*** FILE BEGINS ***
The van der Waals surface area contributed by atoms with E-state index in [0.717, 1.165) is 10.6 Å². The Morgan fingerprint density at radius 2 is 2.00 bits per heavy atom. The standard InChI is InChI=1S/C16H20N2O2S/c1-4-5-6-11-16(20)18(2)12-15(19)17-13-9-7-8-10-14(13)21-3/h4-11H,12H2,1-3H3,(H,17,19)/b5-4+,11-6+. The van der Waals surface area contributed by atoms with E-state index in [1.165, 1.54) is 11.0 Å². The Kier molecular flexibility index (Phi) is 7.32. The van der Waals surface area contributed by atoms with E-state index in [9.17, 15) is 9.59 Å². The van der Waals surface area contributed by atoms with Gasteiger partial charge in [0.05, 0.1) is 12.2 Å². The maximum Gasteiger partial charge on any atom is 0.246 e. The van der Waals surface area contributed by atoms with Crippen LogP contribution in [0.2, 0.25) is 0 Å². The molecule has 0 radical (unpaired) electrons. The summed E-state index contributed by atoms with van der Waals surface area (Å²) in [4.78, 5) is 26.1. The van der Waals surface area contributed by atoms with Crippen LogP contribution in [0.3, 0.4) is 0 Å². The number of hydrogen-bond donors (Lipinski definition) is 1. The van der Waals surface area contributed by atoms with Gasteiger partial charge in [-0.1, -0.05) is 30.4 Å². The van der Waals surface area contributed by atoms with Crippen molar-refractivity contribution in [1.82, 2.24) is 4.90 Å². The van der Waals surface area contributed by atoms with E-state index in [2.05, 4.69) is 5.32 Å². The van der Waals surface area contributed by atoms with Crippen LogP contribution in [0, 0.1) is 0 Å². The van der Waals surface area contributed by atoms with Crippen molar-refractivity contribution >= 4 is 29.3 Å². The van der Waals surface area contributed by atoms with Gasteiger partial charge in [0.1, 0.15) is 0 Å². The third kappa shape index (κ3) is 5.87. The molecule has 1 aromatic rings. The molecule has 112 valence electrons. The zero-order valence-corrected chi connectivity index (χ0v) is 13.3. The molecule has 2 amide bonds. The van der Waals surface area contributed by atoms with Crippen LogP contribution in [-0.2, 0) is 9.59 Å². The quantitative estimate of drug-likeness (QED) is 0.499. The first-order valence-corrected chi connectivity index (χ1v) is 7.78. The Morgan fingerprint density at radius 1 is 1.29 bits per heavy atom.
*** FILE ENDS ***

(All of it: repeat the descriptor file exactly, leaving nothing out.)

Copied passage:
The van der Waals surface area contributed by atoms with E-state index in [0.717, 1.165) is 10.6 Å². The Morgan fingerprint density at radius 2 is 2.00 bits per heavy atom. The standard InChI is InChI=1S/C16H20N2O2S/c1-4-5-6-11-16(20)18(2)12-15(19)17-13-9-7-8-10-14(13)21-3/h4-11H,12H2,1-3H3,(H,17,19)/b5-4+,11-6+. The van der Waals surface area contributed by atoms with E-state index in [1.165, 1.54) is 11.0 Å². The Kier molecular flexibility index (Phi) is 7.32. The van der Waals surface area contributed by atoms with E-state index in [9.17, 15) is 9.59 Å². The van der Waals surface area contributed by atoms with Gasteiger partial charge in [0.05, 0.1) is 12.2 Å². The maximum Gasteiger partial charge on any atom is 0.246 e. The van der Waals surface area contributed by atoms with Crippen LogP contribution in [0.2, 0.25) is 0 Å². The molecule has 0 radical (unpaired) electrons. The summed E-state index contributed by atoms with van der Waals surface area (Å²) in [4.78, 5) is 26.1. The van der Waals surface area contributed by atoms with Crippen LogP contribution in [0.3, 0.4) is 0 Å². The number of hydrogen-bond donors (Lipinski definition) is 1. The van der Waals surface area contributed by atoms with Gasteiger partial charge in [-0.1, -0.05) is 30.4 Å². The van der Waals surface area contributed by atoms with Crippen molar-refractivity contribution in [1.82, 2.24) is 4.90 Å². The van der Waals surface area contributed by atoms with E-state index in [2.05, 4.69) is 5.32 Å². The van der Waals surface area contributed by atoms with Crippen LogP contribution in [0, 0.1) is 0 Å². The van der Waals surface area contributed by atoms with Crippen molar-refractivity contribution >= 4 is 29.3 Å². The van der Waals surface area contributed by atoms with Gasteiger partial charge in [0.1, 0.15) is 0 Å². The third kappa shape index (κ3) is 5.87. The molecule has 1 aromatic rings. The molecule has 112 valence electrons. The zero-order valence-corrected chi connectivity index (χ0v) is 13.3. The molecule has 2 amide bonds. The van der Waals surface area contributed by atoms with Crippen LogP contribution in [-0.2, 0) is 9.59 Å². The quantitative estimate of drug-likeness (QED) is 0.499. The first-order valence-corrected chi connectivity index (χ1v) is 7.78. The Morgan fingerprint density at radius 1 is 1.29 bits per heavy atom.